The PRI’s Sustainable Development Goals (SDGs) agenda: The UN-supported Principles for Responsible Investment (PRI) have included the SDGs and impact investing as part of their aim to bring responsible investors together over the next 10 years to work towards sustainable markets that contribute to a more prosperous world for all. This includes setting out steps and developing tools for investors to align their investment activities with the SDGs and introducing the SDGs into the PRI Reporting Framework.GIIN: There is positive momentum behind impact investment, yet impact investing is still a relatively small, niche area of broader investment practice. In its report, “The Roadmap for the Future of Impact Investing: Reshaping Financial Markets”, published in March 2018, the GIIN presents a vision for more inclusive and sustainable financial markets and articulates a plan for impact investing to lead progress toward this future.
European Commission’s Action Plan on Financing Sustainable Growth: The High-Level Expert Group (HLEG) on sustainable finance appointed by the European Commission (EC) to help develop an overarching and comprehensive EU roadmap on sustainable finance, is one public sector initiative that is helping to steer private and public capital towards sustainable and impact investments. In May, the Commission adopted a package of measures as a follow-up to the recommendations announced in its Action Plan, with all actions to be rolled out by Q2 2019.
Green Finance Taskforce: The Green Finance Taskforce published an extensive report in March 2018; “Accelerating Green Finance”, which sets out specific recommendations on how to accelerate green finance investment in the UK – many of which are intended to drive both supply and demand of environmental impact assets. Policymakers are currently reviewing these recommendations and are expected to respond in full later in the year, with many expected to find their way into government regulation.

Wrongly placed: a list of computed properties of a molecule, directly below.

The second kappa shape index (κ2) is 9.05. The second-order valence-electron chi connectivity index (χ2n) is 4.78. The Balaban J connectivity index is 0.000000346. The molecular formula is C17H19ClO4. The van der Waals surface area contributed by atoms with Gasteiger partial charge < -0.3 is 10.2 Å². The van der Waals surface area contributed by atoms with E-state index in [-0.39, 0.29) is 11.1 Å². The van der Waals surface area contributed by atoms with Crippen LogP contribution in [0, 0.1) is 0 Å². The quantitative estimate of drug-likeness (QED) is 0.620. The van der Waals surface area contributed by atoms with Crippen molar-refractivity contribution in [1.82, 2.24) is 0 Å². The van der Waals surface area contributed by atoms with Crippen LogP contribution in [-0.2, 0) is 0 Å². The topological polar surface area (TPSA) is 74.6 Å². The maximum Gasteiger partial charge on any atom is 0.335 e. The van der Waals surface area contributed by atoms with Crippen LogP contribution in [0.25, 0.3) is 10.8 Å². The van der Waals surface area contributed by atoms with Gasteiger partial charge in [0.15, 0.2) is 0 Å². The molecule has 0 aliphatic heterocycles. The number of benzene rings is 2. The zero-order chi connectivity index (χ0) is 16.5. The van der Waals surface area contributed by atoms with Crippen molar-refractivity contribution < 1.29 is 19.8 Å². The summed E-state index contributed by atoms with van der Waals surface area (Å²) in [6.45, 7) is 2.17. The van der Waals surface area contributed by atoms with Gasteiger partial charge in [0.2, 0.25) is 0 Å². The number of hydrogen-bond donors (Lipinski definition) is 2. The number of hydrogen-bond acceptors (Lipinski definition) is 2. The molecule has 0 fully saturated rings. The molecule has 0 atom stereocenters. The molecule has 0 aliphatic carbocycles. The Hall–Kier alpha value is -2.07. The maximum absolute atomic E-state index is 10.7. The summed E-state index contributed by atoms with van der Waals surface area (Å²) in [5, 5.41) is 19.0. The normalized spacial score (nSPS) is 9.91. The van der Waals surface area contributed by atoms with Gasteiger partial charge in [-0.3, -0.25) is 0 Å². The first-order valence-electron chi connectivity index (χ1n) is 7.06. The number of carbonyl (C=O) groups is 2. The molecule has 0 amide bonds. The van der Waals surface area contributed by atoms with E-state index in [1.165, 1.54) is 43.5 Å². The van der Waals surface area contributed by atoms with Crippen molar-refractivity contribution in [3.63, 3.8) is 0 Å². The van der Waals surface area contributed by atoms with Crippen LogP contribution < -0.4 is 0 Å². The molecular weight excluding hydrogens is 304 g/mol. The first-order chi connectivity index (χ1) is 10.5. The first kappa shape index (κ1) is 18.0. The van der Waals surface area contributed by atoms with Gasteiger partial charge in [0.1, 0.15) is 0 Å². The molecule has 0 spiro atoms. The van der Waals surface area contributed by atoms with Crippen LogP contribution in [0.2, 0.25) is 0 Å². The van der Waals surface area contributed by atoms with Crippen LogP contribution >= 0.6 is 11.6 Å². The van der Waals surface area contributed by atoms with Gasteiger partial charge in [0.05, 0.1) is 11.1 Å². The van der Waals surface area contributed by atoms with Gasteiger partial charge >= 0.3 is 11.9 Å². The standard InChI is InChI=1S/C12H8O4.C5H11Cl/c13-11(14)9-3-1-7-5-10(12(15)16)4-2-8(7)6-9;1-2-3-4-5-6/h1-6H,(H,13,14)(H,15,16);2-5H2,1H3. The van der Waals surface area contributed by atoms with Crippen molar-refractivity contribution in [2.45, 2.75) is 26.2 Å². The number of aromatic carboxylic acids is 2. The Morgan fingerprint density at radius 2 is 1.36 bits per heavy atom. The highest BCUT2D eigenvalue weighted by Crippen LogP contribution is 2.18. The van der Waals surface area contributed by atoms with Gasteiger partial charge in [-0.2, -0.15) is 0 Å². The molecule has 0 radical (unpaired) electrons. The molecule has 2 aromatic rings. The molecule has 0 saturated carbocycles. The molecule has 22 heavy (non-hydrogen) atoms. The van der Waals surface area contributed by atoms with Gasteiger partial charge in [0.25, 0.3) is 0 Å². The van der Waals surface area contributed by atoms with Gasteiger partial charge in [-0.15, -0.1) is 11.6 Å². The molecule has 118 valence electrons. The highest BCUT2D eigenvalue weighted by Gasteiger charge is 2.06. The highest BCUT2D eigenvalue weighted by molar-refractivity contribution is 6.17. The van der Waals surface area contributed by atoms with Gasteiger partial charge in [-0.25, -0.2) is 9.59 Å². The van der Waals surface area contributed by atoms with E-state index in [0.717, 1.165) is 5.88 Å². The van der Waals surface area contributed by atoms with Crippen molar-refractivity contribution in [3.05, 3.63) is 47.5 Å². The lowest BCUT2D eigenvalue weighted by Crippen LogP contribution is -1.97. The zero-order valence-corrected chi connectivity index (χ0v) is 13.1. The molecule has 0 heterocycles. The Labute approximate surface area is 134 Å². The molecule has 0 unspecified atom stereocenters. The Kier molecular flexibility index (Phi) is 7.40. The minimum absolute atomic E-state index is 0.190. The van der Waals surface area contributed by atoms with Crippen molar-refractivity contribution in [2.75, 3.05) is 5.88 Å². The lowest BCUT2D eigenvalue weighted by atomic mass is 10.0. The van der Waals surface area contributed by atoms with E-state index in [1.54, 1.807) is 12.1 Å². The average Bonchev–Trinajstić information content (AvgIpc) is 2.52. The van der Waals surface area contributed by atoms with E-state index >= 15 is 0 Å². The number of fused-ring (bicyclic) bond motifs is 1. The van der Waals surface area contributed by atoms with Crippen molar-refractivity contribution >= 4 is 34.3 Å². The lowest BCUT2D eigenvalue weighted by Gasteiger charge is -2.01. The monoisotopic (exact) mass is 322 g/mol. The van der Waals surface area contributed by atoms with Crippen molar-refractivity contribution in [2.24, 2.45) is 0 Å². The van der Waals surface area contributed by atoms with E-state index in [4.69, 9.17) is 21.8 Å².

Take a multi-theme approach
The current impact investment market offers a ready supply of diverse and viable opportunities to tackle the world’s most pressing social and environmental issues, but the efforts underway to develop and scale up impact investment will help the industry reach the point of critical mass.
Today investors can put their capital to work in multi-theme private debt impact strategies that offer attractive returns in excess of public markets for equivalent risk – often referred to as an illiquidity premium – and strong positive impact through ‘pure play’ impact investment opportunities. We advocate a multi-focus approach that includes both a broad range of environmental and social impacts to ensure diversification and provides a wide opportunity set to maximise returns.
This is because you need access to a broad range of asset types to be able to source the opportunities to build a diversified portfolio and yet remain selective about which assets make it into a portfolio.
(1) Source: “Annual Impact Investor Survey 2018”. The GIIN. Total reported AUM based on collective data from 229 survey respondents.
(2) Source: “Climate Bonds State of the Market Report 2017”, Climate Bonds Initiative, September 2017.
Richard Sherry is Director of Alternative Credit at M&G Investments.
This article was sponsored by M&G and RI editorial staff were not involved in the creation of this content.
For our latest insights on impact investing and to learn more about our approach: https://www.mandg.com/impactinvesting